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Friday, 14 November 2014


It is interesting how we sometimes can change perceptions after second, or even a third and fourth thought if necessary, 

On first contact with the pictures
and the post title "Simulation exercise involving real foreign workers dehumanizing : says rights group", my first thought seemed to resonate with the writer who was suggesting that the police, and indeed later on Mr Khaw the MND minister for lacking in sensitivity in the deployment of foreign workers in an exercise depicting a riot that could broke put in foreign workers dormitories across the island.

The police responded that the foreign workers had volunteered themselves in this exercise, and according to reports they are actually from an organized group known as "foreign workers ambassadors".  Recalling, I remembered the group was initially formed years ago to tackle littering in public places.  Not much was reported about the group thereafter till this incident.

My second thought to this has somehow diluted the effects of strong condemnation by migrant workers groups.  The police as well as the organizers of this exercise cannot be that inhuman.  What would be most inhuman is when the authorities, the broader community left the foreign workers disengaged, and pull the trigger when they become naughty.  In other words, don't talk to them not inter-relate with them, keep them alone like chickens in cages to lay eggs and sell them away for slaughter when they don't produce anymore.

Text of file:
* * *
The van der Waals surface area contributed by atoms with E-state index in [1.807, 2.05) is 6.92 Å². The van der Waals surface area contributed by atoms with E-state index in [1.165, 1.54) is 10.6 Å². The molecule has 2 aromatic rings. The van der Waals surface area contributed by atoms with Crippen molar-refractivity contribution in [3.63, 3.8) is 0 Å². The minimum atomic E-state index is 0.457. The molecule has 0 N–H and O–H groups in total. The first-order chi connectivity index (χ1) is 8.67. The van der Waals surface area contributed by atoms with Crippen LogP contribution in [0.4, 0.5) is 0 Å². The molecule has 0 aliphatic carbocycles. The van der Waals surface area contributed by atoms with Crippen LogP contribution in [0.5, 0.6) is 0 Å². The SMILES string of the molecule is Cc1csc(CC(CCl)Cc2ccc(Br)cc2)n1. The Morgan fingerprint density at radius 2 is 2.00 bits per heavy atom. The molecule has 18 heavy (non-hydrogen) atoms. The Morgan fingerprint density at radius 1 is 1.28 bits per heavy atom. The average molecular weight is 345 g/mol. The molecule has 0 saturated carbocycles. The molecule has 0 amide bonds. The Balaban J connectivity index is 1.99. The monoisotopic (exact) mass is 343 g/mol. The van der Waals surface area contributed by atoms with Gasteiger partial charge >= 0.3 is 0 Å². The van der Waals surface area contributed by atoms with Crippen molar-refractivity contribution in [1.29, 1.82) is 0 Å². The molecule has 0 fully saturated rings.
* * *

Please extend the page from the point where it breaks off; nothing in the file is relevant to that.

But the police cannot be let off without taking some blame.  Their response to the public was grossly under-represented. They have said that the exercise was to test or demonstrate their response towards such incidents and in reality you don't need real foreign workers to co-stage the show in order to arrive at similar outcome. They had not in their public response elaborated the more important side of the exercise which is, 1. To continue informal engagement with the foreign workers community who are alien to our way of life, our laws, and our social expectations.  2. Such exercise can drive home a mental image in the foreign workers community that sad and unbecoming outcomes can be avoided.

While the condemnations by migrant workers groups were well meaning, and what they have been doing for transient workers were highly commendable, there are areas and roles they cannot and probably will not be part but are equally well meaning and beneficial to the foreign workers community.

These experiences in Singapore prepares them to be mentally and emotionally richer than their fellow citizens when they return to their home countries.

Singapore wants to treat foreign workers as fellow human beings and not chickens in cages waiting to be fed, produced, and slaughtered.

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